Florida has become a powerful voice in the debate over whether undocumented immigrants should be given a legal residency status. Many of these immigrants are hopeful that the DREAM Act will lead to further changes and new laws that will enable them to claim permanent residency and eventually become U.S. citizens. Still, there is the possibility, until such changes are made, that they will be taken into federal custody and deported.
When people read about undocumented immigrants, their first impression may be that these immigrants are primarily agricultural workers. While this may be true for older immigrants, younger undocumented immigrants in Miami and elsewhere are seeking higher education, attending U.S. universities and hoping to enter the professional workforce. With the potential of the DREAM Act -- an immigration program designed to assist children who were brought to the country illegally -- to someday become law, these people have been given a glimmer of hope that someday they will be able to work in any industry or profession that they wish.
In the past, many undocumented immigrant students had difficulty enrolling in higher education. Since Obama created the DREAMers program, more American immigrant students are finding opportunities, including scholarships. The University of California, Berkeley has announced that it will create a $1 million scholarship fund for undocumented immigrant students. This is the largest fund dedicated to helping DREAMers. Similar scholarships and funding could soon be available to students in Miami, Florida and nationwide.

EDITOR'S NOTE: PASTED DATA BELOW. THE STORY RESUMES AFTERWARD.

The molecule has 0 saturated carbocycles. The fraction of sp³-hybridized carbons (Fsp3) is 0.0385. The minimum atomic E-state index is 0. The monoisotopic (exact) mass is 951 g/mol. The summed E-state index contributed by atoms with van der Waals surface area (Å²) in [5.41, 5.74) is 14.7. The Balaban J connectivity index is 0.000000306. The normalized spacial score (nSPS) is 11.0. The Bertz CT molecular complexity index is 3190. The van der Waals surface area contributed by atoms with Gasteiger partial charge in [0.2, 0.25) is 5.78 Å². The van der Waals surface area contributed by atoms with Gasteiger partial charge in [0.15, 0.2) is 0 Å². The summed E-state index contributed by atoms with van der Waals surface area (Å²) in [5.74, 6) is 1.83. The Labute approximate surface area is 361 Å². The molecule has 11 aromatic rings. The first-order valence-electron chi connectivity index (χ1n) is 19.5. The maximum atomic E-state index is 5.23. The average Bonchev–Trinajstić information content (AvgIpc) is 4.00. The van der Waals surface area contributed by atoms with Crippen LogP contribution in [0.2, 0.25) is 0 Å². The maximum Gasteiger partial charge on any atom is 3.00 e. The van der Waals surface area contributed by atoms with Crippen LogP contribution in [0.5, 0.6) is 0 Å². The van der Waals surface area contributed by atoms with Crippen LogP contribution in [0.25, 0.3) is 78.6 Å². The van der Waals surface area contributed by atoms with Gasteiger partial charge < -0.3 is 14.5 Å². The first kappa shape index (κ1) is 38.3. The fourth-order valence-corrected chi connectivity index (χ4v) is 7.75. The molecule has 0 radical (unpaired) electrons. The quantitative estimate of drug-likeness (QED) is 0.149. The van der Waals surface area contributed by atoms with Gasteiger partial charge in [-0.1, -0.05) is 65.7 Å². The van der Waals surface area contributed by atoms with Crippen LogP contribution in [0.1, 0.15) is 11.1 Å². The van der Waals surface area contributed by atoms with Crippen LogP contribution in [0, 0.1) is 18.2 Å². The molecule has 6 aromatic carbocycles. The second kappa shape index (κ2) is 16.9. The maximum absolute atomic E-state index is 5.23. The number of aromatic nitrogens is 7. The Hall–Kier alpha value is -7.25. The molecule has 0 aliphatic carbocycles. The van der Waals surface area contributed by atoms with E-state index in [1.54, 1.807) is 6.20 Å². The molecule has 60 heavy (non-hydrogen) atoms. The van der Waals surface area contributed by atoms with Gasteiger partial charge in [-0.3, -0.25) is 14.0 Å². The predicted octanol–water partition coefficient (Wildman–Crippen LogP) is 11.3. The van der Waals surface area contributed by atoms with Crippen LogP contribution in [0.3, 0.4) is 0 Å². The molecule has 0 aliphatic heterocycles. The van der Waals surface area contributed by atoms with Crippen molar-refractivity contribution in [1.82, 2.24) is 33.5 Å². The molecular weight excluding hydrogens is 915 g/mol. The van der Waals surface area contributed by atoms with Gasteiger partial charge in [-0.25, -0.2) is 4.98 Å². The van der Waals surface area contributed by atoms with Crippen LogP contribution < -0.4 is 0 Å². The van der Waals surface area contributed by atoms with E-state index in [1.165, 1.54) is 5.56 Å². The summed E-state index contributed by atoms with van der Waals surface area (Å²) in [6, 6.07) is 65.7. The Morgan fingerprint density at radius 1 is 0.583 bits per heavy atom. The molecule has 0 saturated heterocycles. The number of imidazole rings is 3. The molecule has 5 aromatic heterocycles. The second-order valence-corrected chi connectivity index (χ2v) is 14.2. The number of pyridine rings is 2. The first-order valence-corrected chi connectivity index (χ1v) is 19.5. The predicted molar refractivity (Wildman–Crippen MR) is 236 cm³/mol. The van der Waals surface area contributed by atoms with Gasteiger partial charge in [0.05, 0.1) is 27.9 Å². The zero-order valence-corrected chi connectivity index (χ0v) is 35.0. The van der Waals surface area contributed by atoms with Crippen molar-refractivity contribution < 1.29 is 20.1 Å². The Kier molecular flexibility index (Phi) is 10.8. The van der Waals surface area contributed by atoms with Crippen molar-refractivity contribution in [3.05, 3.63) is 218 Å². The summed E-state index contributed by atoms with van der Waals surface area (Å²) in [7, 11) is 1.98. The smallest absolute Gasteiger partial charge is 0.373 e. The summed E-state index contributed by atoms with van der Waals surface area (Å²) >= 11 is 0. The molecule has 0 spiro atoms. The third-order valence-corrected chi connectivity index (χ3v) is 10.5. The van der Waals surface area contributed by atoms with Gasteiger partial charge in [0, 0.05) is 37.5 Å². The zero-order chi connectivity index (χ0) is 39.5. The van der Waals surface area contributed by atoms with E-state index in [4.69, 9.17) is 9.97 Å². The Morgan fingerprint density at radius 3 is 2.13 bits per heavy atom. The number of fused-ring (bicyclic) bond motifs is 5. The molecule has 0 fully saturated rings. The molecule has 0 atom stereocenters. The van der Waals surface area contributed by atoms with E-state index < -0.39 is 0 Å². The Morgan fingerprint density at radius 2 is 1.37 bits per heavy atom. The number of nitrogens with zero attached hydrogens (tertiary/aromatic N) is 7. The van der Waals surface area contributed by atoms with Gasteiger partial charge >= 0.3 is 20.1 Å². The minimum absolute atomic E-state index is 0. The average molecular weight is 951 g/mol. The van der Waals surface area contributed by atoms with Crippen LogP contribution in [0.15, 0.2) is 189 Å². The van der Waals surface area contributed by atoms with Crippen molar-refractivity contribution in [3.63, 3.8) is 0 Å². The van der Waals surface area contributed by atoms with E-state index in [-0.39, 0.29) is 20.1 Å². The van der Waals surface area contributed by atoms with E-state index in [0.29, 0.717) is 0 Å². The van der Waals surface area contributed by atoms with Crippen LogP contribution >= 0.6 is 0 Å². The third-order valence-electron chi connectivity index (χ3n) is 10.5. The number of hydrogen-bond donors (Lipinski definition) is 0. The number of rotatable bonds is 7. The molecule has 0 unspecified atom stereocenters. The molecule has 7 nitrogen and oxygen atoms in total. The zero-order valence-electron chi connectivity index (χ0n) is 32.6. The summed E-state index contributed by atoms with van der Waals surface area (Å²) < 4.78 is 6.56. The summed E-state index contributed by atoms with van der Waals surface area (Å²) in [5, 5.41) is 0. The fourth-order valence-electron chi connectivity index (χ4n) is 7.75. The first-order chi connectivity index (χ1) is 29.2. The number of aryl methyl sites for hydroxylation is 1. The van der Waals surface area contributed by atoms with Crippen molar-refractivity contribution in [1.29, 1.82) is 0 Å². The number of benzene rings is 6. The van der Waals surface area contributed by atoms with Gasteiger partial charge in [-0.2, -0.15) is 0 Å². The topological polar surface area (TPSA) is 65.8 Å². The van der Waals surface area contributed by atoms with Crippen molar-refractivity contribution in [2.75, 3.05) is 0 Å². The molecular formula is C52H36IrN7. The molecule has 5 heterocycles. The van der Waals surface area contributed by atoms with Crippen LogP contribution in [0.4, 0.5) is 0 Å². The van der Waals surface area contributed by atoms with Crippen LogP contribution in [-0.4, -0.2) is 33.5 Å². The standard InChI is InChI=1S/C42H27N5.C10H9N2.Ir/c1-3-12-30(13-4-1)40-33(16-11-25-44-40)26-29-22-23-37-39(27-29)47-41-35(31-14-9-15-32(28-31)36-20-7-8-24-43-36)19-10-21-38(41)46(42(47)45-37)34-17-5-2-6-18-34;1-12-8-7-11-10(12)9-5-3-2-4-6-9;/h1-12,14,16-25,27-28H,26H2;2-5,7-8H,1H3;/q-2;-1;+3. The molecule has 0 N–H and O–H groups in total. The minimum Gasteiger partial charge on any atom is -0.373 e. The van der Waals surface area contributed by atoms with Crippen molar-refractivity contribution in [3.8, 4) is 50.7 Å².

Since Obama's deferred action immigration policy passed, 180,000 immigrants have applied for consideration and 4,591 have been approved since Oct. 10. The program could change the lives of hundreds of thousands of immigrants who were brought into the United States as children.
According to recent reports, less than 15 percent of young immigrants have applied for Obama's deferred action plan that would allow them to remain in the country for two years with the possibility of obtaining a work permit. Of the 1.3 million young immigrants who would qualify for the plan that took effect in August, 100,000 of these potential applicants reside in Florida.
Many children are brought to the United States illegally and do not discover until later in life that they are not U.S. citizens. A special visa program has helped 10,000 young illegal immigrants become permanent residents since 1997. Applicants for this visa program must be under 21, unmarried, and a dependent of the state at the time of application.
Immigration laws are always evolving and changing, sometimes bringing new opportunities and hope. President Obama has initiated a new program to give young immigrants with no criminal record and who have completed some college or military service, the opportunity to defer deportation proceedings. Now, hundreds of thousands of illegal immigrants in who were brought to the country as children can start the application process for a deportation reprieve.